The weeping mulberry is also known by its botanical name of Morus alba. At one time it was used to feed valuable silkworms, which love to munch on mulberry leaves, but that is no longer the case. So what is a weeping mulberry? The following article contains information on planting and growing a weeping mulberry.
What is a Weeping Mulberry?
Native to China, the mulberry was introduced to provide food for the thriving silkworm trade. Because the tree is unfussy and will tolerate almost any soil and even a fair amount of neglect, it soon became naturalized and considered to be more of a weed.
Today’s new cultivars, from the weeping varieties to hybrid dwarf varieties to fruitless types have brought the tree back into vogue again. This fast-growing tree (up to 10 feet or 3 m. a season) is hardy in USDA zones 5-8.
The weeping mulberry has a unique, twisted shape and multiple weeping branches and is very ornamental. Some types will attain a height of 15 feet (4.5 m.) and a spread of between 8-15 feet (2.5-4.5 m.). The leaves of the tree are undivided or lobed, dark green, and 2-7 inches (5-18 cm.) long.
About Growing Weeping Mulberry Trees
There are two major types to choose from when planting a weeping mulberry tree.
- A male tree, Morus alba ‘Chaparral,’ has shiny green leaves and attains a height of between 10-15 feet (3-4.5 m.).
- A female tree, M. alba ‘Pendula,’ bears fruit and gets to about 6-8 feet (2-2.5 m.) in height.
Weeping Mulberry Fruit
With regards to mulberry fruit, are weeping mulberry berries edible? Yes, indeed. Weeping mulberry fruit is sweet and succulent. They can be made into desserts, jams, or jellies, although it is so addictive eaten fresh it might be hard to pick enough for those goodies before eating them all.
Berries can be black, yet not fully ripe. Wait until they are at full size and then give them a few more days when they will be at peak sweetness. To pick the fruit, surround the tree with a tarp or old sheet and then knock the branches or trunk of the tree. This should be sufficient to loosen any ripe berries, which can then be collected from the tarp. Don’t delay picking the berries or the birds will beat you to it.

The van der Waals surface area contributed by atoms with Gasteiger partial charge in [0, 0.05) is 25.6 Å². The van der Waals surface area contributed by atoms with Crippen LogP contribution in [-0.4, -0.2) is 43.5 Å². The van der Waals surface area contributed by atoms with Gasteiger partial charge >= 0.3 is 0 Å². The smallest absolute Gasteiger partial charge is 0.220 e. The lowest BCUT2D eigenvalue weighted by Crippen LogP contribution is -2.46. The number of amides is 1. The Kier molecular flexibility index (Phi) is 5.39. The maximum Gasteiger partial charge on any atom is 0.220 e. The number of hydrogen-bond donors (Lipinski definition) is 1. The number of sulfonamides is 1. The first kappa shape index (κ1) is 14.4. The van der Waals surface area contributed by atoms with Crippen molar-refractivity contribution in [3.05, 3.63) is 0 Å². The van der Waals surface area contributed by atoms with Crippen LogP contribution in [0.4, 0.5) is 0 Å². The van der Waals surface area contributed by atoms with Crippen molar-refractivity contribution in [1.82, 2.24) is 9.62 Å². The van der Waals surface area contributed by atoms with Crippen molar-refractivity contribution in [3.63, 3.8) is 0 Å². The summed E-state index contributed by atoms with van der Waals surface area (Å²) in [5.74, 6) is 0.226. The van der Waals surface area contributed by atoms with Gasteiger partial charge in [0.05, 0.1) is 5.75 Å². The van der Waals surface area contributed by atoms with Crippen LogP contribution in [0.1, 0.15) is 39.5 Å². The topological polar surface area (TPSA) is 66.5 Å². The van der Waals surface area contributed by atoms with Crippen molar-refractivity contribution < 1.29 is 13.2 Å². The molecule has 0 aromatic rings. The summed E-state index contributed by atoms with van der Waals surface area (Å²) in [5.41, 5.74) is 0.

Weeping Mulberry Tree Care
As mentioned, weeping mulberries are tolerant of the conditions they are growing in. They should be planted in well-drained soil in full to partial sun. For the first few years, it will need to be on a regular watering schedule but, once established, the tree becomes fairly drought tolerant.
If you wish to retard the vigorous growth of a weeping mulberry, cut its summer growth back by half in July. This will keep the tree a shorter height but encourage it to bush out, which also makes it easier to pick berries.
Be aware that the tree can be extremely messy due to dropping fruit. Mulberries also have strong surface roots that, when planted near a sidewalk or drive, may undermine the surface. Lawn mowing can also be a challenge due to the surface roots.
Weeping mulberries have little to no pest or disease issues so continued weeping mulberry tree care is minimal.